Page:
Solar loans are fixed-rate products, but they’re priced well, Harris says.
According to the CEO, rates for Technology Credit Union’s solar loans vary between 2.99% and 5.99%, and the yields are typically higher than an auto loan. There’s more credit risk in solar, but the credit union has structured the loans well in the event of an economic downturn.
As Technology Credit Union began to reposition its balance sheet to focus on shorter-term and higher yielding loan products, its loan yield grew by 53 basis points from first quarter 2016 to first quarter 2018. Over that same period, loan yields at credit unions with assets from $1 billion-$10 billion declined by 2 basis points.
Repositioning its balance sheet toward more frequent repricing and higher-yielding asset classes allowed the credit union to raise its deposit rates in late 2017 and early 2018. But not before conducting its due diligence.
In late 2017, the credit union survey local competitors to get a sense of the rate environment before raising rates on both maturity and non-maturity accounts.
Some moved as quickly as we did, but no one has moved further, Harris says.
To wit, the credit union’s cost of funds has nearly tripled in the past four years, from 0.20% to 0.56%, coinciding with its higher deposit rates. Over the same period, the cost of funds at California credit unions has increased 18 basis points.
Technology Credit Union’s cost of funds, the interest rate paid on funds deployed, has nearly tripled since 2014, commiserate with an uptick in the credit union’s deposit rates.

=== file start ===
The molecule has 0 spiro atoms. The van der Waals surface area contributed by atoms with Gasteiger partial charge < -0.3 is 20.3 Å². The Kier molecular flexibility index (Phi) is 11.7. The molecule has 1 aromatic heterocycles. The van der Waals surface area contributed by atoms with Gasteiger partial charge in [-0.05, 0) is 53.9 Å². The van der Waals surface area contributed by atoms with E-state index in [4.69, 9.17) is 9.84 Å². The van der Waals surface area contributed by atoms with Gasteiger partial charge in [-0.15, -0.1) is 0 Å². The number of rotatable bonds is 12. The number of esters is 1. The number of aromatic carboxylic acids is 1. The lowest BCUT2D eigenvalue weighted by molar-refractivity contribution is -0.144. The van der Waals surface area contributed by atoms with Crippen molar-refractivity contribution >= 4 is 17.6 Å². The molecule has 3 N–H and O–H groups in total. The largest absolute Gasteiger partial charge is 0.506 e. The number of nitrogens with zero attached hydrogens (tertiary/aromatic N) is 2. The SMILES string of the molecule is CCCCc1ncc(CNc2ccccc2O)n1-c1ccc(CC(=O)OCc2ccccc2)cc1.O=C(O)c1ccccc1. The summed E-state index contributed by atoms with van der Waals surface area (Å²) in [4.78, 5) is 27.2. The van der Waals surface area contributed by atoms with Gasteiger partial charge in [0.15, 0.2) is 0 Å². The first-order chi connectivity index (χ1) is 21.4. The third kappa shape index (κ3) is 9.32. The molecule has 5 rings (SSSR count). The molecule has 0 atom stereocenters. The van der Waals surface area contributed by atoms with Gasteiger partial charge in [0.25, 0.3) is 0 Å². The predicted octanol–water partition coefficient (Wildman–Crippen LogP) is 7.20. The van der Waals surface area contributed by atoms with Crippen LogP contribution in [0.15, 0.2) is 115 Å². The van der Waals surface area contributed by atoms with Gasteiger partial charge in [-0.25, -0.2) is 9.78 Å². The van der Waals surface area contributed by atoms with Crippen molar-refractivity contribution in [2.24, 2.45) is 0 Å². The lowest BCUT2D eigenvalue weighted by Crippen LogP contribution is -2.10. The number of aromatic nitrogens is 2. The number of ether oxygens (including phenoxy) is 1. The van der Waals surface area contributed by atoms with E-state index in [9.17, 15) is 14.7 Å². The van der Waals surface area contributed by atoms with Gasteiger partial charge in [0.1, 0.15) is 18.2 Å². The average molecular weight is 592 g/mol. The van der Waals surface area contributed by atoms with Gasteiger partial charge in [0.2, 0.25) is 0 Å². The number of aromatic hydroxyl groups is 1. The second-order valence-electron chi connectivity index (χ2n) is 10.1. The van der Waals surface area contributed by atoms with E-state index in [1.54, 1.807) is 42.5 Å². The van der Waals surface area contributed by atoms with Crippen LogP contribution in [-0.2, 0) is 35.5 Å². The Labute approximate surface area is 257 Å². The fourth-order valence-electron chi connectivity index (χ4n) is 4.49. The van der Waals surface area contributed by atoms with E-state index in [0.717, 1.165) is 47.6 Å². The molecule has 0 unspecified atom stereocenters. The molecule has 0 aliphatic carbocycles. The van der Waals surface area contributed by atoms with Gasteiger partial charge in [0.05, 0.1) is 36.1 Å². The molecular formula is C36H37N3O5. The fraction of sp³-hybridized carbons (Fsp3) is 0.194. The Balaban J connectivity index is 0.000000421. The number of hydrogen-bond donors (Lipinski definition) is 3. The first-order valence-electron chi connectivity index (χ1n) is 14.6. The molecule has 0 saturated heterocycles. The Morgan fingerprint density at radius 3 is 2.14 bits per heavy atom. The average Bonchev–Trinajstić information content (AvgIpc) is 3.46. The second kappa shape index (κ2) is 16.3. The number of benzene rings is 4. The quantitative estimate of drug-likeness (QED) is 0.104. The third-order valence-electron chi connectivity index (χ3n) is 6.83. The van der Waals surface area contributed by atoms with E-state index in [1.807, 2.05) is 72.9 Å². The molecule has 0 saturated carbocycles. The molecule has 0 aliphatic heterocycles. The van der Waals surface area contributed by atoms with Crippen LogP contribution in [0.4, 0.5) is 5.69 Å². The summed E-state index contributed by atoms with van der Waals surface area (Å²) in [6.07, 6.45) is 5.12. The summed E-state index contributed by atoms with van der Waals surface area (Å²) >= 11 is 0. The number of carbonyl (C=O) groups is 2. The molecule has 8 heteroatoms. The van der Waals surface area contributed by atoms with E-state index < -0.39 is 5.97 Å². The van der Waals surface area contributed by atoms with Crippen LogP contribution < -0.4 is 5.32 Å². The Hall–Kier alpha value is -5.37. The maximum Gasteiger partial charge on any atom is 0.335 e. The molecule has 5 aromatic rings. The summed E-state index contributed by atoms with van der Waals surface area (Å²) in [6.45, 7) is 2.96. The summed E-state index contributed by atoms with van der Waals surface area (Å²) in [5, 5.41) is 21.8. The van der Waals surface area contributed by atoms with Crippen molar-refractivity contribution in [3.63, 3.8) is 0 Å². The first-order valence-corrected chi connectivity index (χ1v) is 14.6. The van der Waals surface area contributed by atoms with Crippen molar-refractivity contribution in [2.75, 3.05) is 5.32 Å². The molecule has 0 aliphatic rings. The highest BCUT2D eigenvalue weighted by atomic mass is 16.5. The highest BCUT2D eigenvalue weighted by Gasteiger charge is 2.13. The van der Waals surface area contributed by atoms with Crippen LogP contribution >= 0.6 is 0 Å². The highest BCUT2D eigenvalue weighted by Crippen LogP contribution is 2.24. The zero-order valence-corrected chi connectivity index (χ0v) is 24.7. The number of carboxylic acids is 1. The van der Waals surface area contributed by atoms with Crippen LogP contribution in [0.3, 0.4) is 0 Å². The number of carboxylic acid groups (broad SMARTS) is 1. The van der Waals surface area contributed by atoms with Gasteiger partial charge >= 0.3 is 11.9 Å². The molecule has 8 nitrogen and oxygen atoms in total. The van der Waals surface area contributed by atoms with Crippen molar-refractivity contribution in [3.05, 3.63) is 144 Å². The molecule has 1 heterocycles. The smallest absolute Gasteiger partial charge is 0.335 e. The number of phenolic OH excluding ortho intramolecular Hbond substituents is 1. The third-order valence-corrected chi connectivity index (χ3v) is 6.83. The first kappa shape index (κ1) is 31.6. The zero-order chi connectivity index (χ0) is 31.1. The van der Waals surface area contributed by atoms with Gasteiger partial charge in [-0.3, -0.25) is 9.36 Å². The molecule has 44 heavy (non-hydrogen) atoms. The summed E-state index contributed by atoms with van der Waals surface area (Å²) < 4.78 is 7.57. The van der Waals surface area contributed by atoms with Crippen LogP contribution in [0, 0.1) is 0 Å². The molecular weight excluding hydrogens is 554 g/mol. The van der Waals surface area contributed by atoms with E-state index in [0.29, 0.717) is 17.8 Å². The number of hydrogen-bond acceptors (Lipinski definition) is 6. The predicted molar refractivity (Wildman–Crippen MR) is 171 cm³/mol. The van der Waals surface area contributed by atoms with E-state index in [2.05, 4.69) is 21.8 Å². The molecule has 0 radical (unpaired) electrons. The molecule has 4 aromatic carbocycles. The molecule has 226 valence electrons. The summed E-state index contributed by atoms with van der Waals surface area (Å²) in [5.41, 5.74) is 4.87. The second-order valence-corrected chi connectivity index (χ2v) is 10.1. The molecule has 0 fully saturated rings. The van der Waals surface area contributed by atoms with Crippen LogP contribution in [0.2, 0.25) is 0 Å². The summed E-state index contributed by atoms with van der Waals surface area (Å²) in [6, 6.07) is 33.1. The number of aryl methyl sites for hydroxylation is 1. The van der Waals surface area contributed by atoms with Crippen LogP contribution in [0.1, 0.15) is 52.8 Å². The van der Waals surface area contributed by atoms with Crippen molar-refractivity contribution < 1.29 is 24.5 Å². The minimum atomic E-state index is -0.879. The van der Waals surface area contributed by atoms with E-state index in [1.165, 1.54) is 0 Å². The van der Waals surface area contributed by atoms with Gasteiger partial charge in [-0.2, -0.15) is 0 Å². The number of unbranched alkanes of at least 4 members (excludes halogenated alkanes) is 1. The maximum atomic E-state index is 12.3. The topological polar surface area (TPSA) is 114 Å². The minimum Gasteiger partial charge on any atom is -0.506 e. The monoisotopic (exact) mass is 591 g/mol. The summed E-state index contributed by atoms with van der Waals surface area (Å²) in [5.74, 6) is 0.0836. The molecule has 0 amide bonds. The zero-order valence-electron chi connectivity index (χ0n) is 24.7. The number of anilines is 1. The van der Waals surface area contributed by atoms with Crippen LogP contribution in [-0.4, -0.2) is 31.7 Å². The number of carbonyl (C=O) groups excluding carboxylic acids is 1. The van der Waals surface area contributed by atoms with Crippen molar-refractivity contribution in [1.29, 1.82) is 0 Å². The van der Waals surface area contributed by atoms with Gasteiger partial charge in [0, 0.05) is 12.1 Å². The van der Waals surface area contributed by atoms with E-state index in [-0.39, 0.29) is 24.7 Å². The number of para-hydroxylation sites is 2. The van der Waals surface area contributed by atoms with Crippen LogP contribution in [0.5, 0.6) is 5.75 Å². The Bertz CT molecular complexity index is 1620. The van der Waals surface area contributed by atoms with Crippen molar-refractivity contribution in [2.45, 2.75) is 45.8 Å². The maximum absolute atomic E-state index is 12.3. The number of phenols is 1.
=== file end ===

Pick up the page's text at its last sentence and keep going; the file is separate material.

Raising its rates and reevaluating its product mix seems to be helping the credit union meet its goal: becoming a more attractive financial services provider in its competitive market.
As of first quarter, Technology Credit Union ranked at No. 7 in member growth and No. 80 in deposit growth among the nation’s 288 credit unions with more than $1 billion in assets. Additionally, the credit union’s net interest margin has trended up from 2.36% in the first quarter of 2014 to 2.89% in the first quarter of 2018.
Small steps taken by the credit union have resulted in big gains.
In our market, if you aren’t offering some of the better rates, members will move to another institution, Harris says. Because we are one a rate leader, we feel comfortable that we’re one of the best deals in the market, and we don’t feel exposed to a lot of exit.
Rates And Housing Prices: Silicon Valley Edition
An increase in mortgage interest rates will not have the same effect on the Silicon Valley housing market as the rest of the country. That’s the prediction from Todd Harris, CEO of Technology Credit Union.
An increase in mortgage rates results in an increase in the monthly payment. The monthly payment, in turn, affects the affordability of housing. In a market where there are as many homes for sale as there are people buying them, that causes a slowdown in the housing market.
Sellers must acclimate to the new reality, Harris says.Even if a house is listed at the same price at which other, similar homes have sold, it’s less affordable to prospective buyers because the monthly payments have gone up.
It takes several months for the market to adjust, Harris says, and housing prices move down accordingly.
In Silicon Valley, however, housing demand is much greater than supply. That’s why Harris doesn’t expect rising rates to push down the value of homes in his market.
The forces of supply and demand are going to outweigh the forces of rising mortgage rates.